Christie’s, an art auction house, a name that speaks of fine art, unparalleled service and expertise, as well as international glamour. Recently, Christie’s in New York, announced its special evening sale, Looking Forward to the Past. With 35 lots offered, this tightly-curated sale offered a mix of Impressionist, Modern, Post-War and Contemporary works selected for their connection to a central theme of artistic innovation inspired by the past. Loic Gouzer, International Specialist in Post-War and Contemporary Art and curator of the sale, described the concept,”The majority of 20th Century artists were influenced by their predecessors, and through an exploration of the past they were able to venture into new and exciting territory of their own. The art of now is an endorsement of the art of the past.” The sale included masterpiece works by the leading artists of the 20th century such as Pablo Picasso, Claude Monet and Alberto Giacometti.
As the cover lot of the sale was Picasso’s Les femmes d’Alger, a vibrantly-hued masterpiece featuring a scantily attired woman amid smaller nudes. Women of Algiers, once owned by the American collectors Victor and Sally Ganz, was inspired by Picasso’s fascination with the 19th-century French artist Eugene Delacroix. The painting combines the elements of Cubism, Fauvism and Neo-Impressionism. Picasso painted a series of 15 variations on Delacroix’s Les femmes d’Alger between December 1954 and February 1955, starting with Version A, and reaching his artistic crescendo in the stunning, fully-realised Version O. It has appeared in several major museum exhibitions.
The Christie’s evening sale, achieved a total of $705 million, with 34 of 35 lots sold. New world auction records may have been set for 10 works of art during the sale including, Picasso’s Les femmes d’Alger (estimated in the region of $140 million) sold for $179 million and Giacometti’s L’homme au doigt (Pointing Man) conceived in 1947 (estimated in the region of $130 million) achieved $141 million, which may have set a new record for any sculpture sold at auction. Christie’s beat its own record for the most valuable work by Picasso ever sold at auction. The previous record for any work of art sold at auction was $142.4 million, set in 2013 for Francis Bacon’s Three Studies of Lucian Freud. Of the 35 works offered, 2 lots sold for over $100 million, 3 for over $50 million, 9 lots for over $20 million, 12 lots for over $10 million, 12 lots over for over $10 million, and 29 lots over $1 million.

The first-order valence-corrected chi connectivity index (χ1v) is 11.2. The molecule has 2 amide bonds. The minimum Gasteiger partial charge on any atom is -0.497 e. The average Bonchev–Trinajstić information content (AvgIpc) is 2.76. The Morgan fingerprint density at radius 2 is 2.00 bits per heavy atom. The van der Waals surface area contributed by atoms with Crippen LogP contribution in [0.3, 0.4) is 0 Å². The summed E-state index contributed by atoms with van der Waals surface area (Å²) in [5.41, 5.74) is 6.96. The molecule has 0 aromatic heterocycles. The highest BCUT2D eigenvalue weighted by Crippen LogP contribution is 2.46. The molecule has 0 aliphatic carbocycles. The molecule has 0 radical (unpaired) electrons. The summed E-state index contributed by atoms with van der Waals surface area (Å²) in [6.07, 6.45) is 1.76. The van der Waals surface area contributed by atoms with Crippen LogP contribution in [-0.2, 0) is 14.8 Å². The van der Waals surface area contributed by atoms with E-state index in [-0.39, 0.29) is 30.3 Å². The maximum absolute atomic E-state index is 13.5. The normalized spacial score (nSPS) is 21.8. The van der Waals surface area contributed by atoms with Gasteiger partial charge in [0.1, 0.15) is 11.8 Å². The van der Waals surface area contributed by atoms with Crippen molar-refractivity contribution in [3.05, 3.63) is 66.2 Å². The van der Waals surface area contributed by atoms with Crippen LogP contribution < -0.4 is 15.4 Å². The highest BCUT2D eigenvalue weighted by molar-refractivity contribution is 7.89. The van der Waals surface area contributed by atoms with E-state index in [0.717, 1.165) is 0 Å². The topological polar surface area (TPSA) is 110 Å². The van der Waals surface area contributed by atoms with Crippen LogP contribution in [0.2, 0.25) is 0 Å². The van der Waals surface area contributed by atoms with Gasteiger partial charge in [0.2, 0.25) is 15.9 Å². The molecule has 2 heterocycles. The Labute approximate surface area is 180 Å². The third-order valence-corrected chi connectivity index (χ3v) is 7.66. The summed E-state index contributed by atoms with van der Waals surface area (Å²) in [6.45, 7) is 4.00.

Jussi Pylkkänen, Global President and the sale’s auctioneer, stated,“Christie’s will continue in years to come to innovate more sale concepts that inspire the art collecting public. We have entered a new era of the art market where collectors from all parts of the world compete for the very best across categories, generating record prices at levels we have never seen before.” It may appear that prices are driven by artworks’ investment value and by wealthy and established collectors seeking out for the very finest works. Art may have become an easy target for the wealthy, the setback may be the economy. The availability of vast amounts of cash to spend on art in the auction market, may suggest, a symptom of widening income inequality.
However, Impressionist, Modern, Post-War and Contemporary works may continue to sway the market because they may be beautiful, accessible and a proven value. Prices for works from these periods may only seem to go up each auction cycle and the reputations of the artists may further more be realised. Even so, fine art may speak to everyone.
What makes art works such as Impressionist, Modern, Post-War and Contemporary, by the leading artists a true masterpiece?